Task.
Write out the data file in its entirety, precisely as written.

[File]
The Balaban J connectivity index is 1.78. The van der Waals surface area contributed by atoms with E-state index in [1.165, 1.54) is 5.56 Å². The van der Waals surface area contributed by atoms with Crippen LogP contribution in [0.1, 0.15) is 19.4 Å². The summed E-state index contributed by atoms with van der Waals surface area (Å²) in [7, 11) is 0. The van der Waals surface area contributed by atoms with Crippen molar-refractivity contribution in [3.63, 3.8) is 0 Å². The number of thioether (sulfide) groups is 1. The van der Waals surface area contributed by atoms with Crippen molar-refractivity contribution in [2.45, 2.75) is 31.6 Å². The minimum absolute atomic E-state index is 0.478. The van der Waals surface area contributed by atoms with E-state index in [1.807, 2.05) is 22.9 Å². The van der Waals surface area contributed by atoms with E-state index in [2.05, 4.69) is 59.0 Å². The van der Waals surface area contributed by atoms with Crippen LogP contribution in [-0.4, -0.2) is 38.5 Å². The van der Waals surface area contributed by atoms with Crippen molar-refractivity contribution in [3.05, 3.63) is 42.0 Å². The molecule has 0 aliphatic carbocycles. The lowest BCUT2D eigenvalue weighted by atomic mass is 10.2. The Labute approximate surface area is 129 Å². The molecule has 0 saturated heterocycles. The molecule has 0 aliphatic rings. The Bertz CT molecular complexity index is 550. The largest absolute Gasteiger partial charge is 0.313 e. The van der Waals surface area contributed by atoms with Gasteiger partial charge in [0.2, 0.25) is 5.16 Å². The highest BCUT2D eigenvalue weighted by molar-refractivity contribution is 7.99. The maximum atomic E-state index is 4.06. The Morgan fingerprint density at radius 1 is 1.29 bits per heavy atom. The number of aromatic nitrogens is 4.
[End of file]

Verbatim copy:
The Balaban J connectivity index is 1.78. The van der Waals surface area contributed by atoms with E-state index in [1.165, 1.54) is 5.56 Å². The van der Waals surface area contributed by atoms with Crippen LogP contribution in [0.1, 0.15) is 19.4 Å². The summed E-state index contributed by atoms with van der Waals surface area (Å²) in [7, 11) is 0. The van der Waals surface area contributed by atoms with Crippen molar-refractivity contribution in [3.63, 3.8) is 0 Å². The number of thioether (sulfide) groups is 1. The van der Waals surface area contributed by atoms with Crippen molar-refractivity contribution in [2.45, 2.75) is 31.6 Å². The minimum absolute atomic E-state index is 0.478. The van der Waals surface area contributed by atoms with E-state index in [1.807, 2.05) is 22.9 Å². The van der Waals surface area contributed by atoms with E-state index in [2.05, 4.69) is 59.0 Å². The van der Waals surface area contributed by atoms with Crippen LogP contribution in [-0.4, -0.2) is 38.5 Å². The van der Waals surface area contributed by atoms with Crippen molar-refractivity contribution in [3.05, 3.63) is 42.0 Å². The molecule has 0 aliphatic carbocycles. The lowest BCUT2D eigenvalue weighted by atomic mass is 10.2. The Labute approximate surface area is 129 Å². The molecule has 0 saturated heterocycles. The molecule has 0 aliphatic rings. The Bertz CT molecular complexity index is 550. The largest absolute Gasteiger partial charge is 0.313 e. The van der Waals surface area contributed by atoms with Gasteiger partial charge in [0.2, 0.25) is 5.16 Å². The highest BCUT2D eigenvalue weighted by molar-refractivity contribution is 7.99. The maximum atomic E-state index is 4.06. The Morgan fingerprint density at radius 1 is 1.29 bits per heavy atom. The number of aromatic nitrogens is 4.